Seattle Gig Workers’ Minimum Wage Rose to $26 per Hour. It May Be Backfiring

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Seattle's recently enacted "PayUp" legislation paved the way for a $26 per hour minimum wage for area gig workers. But consumers are rejecting the additional fees companies are charging to offset increased labor costs.

SEATTLE — The Emerald City’s gig economy is undergoing a significant transformation following the enactment of a new minimum wage law — the “PayUp” policy package — aimed at ensuring fair compensation for app-based workers.

The legislation, which went into effect on January 13, 2024, mandates minimum payment based on the time worked and miles traveled, introducing a per-minute rate of $0.44, a per-mile rate of $0.74, or a minimum per-offer rate of $5.

Sixty minutes on the job now earns $26.40 per hour plus mileage for Seattle-based DoorDash drivers, according to a company statement.

Unintended consequences

While designed to support gig workers with fair wages and transparency in job offers, the law’s implementation has triggered unintended consequences, stirring a debate on its impact on gig workers and the long-term feasibility of gig economy jobs

The introduction of additional fees by delivery platforms like DoorDash and Uber Eats — frequently reaching $5 or more per order — has led to customer pushback, with some users opting to delete their apps.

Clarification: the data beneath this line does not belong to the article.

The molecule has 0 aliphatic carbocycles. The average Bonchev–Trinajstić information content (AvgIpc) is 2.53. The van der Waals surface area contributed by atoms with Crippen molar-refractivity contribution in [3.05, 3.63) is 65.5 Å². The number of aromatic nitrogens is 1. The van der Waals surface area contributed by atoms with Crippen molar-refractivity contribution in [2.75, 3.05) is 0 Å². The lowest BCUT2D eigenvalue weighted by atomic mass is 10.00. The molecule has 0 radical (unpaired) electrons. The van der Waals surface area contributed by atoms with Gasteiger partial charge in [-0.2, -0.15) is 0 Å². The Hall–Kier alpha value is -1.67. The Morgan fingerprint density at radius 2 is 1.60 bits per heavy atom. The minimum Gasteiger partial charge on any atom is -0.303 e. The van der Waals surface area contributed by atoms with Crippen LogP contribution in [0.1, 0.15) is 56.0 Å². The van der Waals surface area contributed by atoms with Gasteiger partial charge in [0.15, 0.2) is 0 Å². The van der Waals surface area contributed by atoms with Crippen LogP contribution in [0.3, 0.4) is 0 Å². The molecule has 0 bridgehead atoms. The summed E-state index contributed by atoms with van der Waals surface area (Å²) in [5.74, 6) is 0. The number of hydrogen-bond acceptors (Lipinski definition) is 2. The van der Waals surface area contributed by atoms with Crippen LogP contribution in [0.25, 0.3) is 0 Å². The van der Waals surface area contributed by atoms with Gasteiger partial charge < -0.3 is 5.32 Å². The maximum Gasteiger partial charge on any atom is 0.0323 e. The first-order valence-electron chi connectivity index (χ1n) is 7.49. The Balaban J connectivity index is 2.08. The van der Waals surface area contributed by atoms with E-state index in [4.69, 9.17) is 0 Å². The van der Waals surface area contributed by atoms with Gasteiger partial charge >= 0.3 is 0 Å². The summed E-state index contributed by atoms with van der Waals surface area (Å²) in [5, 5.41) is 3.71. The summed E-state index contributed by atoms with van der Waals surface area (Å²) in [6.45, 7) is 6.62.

This backlash has resulted in a noticeable decline in orders for gig workers, contradicting the law’s intent to bolster their earnings.

Drivers have voiced concerns over the diminishing opportunities for work and the actual impact on their income. Gary Lardizabal, a seasoned delivery driver, expressed his frustration, noting, “Sundays before the ordinance… You know, we’d be thinking breakfast. Today, I didn’t even touch it. They’re not going to order. It is definitely backfiring​.”​

In response to these challenges, some gig workers are innovating to maintain their livelihoods. Tony Illes, for example, has started “Tony Delivers,” his own delivery service, offering a flat $5 delivery fee as an alternative to the high charges imposed by established platforms.

“I saw an opportunity to provide a more affordable option for customers,” Illes said, highlighting the entrepreneurial spirit among gig workers adapting to the new landscape.

Related: DoorDash Driver Review 2024: How It Works, Tips & Is It Worth It?

The rest of the country watches 

These developments underscore the complex dynamics at play in the gig economy’s adjustment to regulatory changes. While the law aims to protect workers, its initial impact raises questions about the balance between fair compensation and maintaining a vibrant, demand-driven market for gig services.

As Seattle navigates these challenges, the experiences of gig workers and the responses from delivery platforms will likely inform future efforts to regulate the gig economy both locally and beyond.


Ben Huber

Hi! I'm Ben. A personal finance nerd on a mission to help DollarSprout readers make and save more money. A quoted contributor for Business Insider,, Discover, Intuit, MSN, NBC News, Yahoo Finance and more, I work to help others live their financial best life.

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